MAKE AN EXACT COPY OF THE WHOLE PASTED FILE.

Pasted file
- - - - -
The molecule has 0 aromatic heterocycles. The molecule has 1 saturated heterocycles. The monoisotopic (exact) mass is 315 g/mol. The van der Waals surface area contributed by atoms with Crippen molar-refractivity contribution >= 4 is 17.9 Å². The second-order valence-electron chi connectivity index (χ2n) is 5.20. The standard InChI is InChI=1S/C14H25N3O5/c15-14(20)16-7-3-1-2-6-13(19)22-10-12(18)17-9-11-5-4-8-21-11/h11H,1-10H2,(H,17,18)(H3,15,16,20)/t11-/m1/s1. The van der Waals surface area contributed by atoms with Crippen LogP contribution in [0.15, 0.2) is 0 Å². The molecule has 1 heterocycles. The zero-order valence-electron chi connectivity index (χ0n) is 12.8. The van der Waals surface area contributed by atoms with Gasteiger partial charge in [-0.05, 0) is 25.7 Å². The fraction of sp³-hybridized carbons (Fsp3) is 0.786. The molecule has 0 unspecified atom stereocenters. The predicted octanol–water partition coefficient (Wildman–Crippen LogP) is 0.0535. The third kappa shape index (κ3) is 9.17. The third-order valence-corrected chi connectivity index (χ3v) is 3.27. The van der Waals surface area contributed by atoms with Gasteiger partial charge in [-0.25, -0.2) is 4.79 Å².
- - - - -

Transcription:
The molecule has 0 aromatic heterocycles. The molecule has 1 saturated heterocycles. The monoisotopic (exact) mass is 315 g/mol. The van der Waals surface area contributed by atoms with Crippen molar-refractivity contribution >= 4 is 17.9 Å². The second-order valence-electron chi connectivity index (χ2n) is 5.20. The standard InChI is InChI=1S/C14H25N3O5/c15-14(20)16-7-3-1-2-6-13(19)22-10-12(18)17-9-11-5-4-8-21-11/h11H,1-10H2,(H,17,18)(H3,15,16,20)/t11-/m1/s1. The van der Waals surface area contributed by atoms with Crippen LogP contribution in [0.15, 0.2) is 0 Å². The molecule has 1 heterocycles. The zero-order valence-electron chi connectivity index (χ0n) is 12.8. The van der Waals surface area contributed by atoms with Gasteiger partial charge in [-0.05, 0) is 25.7 Å². The fraction of sp³-hybridized carbons (Fsp3) is 0.786. The molecule has 0 unspecified atom stereocenters. The predicted octanol–water partition coefficient (Wildman–Crippen LogP) is 0.0535. The third kappa shape index (κ3) is 9.17. The third-order valence-corrected chi connectivity index (χ3v) is 3.27. The van der Waals surface area contributed by atoms with Gasteiger partial charge in [-0.25, -0.2) is 4.79 Å².